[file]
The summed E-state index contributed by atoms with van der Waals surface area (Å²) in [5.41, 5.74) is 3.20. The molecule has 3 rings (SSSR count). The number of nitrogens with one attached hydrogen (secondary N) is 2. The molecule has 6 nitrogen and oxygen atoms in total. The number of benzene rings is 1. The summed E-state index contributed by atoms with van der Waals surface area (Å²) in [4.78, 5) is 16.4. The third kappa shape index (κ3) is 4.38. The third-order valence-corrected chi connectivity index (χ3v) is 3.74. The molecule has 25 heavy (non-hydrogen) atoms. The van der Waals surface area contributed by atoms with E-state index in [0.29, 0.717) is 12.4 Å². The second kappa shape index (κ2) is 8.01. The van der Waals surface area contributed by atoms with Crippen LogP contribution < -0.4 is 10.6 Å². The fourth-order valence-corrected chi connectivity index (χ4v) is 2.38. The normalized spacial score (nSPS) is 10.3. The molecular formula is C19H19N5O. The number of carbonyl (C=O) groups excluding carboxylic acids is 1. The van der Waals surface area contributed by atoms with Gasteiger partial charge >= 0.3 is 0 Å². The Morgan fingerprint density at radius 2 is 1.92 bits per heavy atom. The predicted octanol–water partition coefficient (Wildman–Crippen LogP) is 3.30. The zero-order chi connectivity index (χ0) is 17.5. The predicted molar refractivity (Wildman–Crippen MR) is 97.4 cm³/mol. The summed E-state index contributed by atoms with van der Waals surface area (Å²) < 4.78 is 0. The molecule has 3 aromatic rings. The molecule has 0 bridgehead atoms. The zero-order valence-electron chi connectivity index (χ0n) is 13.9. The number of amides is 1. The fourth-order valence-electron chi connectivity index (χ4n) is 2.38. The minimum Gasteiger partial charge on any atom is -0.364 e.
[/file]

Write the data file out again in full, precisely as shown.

The summed E-state index contributed by atoms with van der Waals surface area (Å²) in [5.41, 5.74) is 3.20. The molecule has 3 rings (SSSR count). The number of nitrogens with one attached hydrogen (secondary N) is 2. The molecule has 6 nitrogen and oxygen atoms in total. The number of benzene rings is 1. The summed E-state index contributed by atoms with van der Waals surface area (Å²) in [4.78, 5) is 16.4. The third kappa shape index (κ3) is 4.38. The third-order valence-corrected chi connectivity index (χ3v) is 3.74. The molecule has 25 heavy (non-hydrogen) atoms. The van der Waals surface area contributed by atoms with E-state index in [0.29, 0.717) is 12.4 Å². The second kappa shape index (κ2) is 8.01. The van der Waals surface area contributed by atoms with Crippen LogP contribution < -0.4 is 10.6 Å². The fourth-order valence-corrected chi connectivity index (χ4v) is 2.38. The normalized spacial score (nSPS) is 10.3. The molecular formula is C19H19N5O. The number of carbonyl (C=O) groups excluding carboxylic acids is 1. The van der Waals surface area contributed by atoms with Gasteiger partial charge >= 0.3 is 0 Å². The Morgan fingerprint density at radius 2 is 1.92 bits per heavy atom. The predicted octanol–water partition coefficient (Wildman–Crippen LogP) is 3.30. The zero-order chi connectivity index (χ0) is 17.5. The predicted molar refractivity (Wildman–Crippen MR) is 97.4 cm³/mol. The summed E-state index contributed by atoms with van der Waals surface area (Å²) < 4.78 is 0. The molecule has 3 aromatic rings. The molecule has 0 bridgehead atoms. The zero-order valence-electron chi connectivity index (χ0n) is 13.9. The number of amides is 1. The fourth-order valence-electron chi connectivity index (χ4n) is 2.38. The minimum Gasteiger partial charge on any atom is -0.364 e.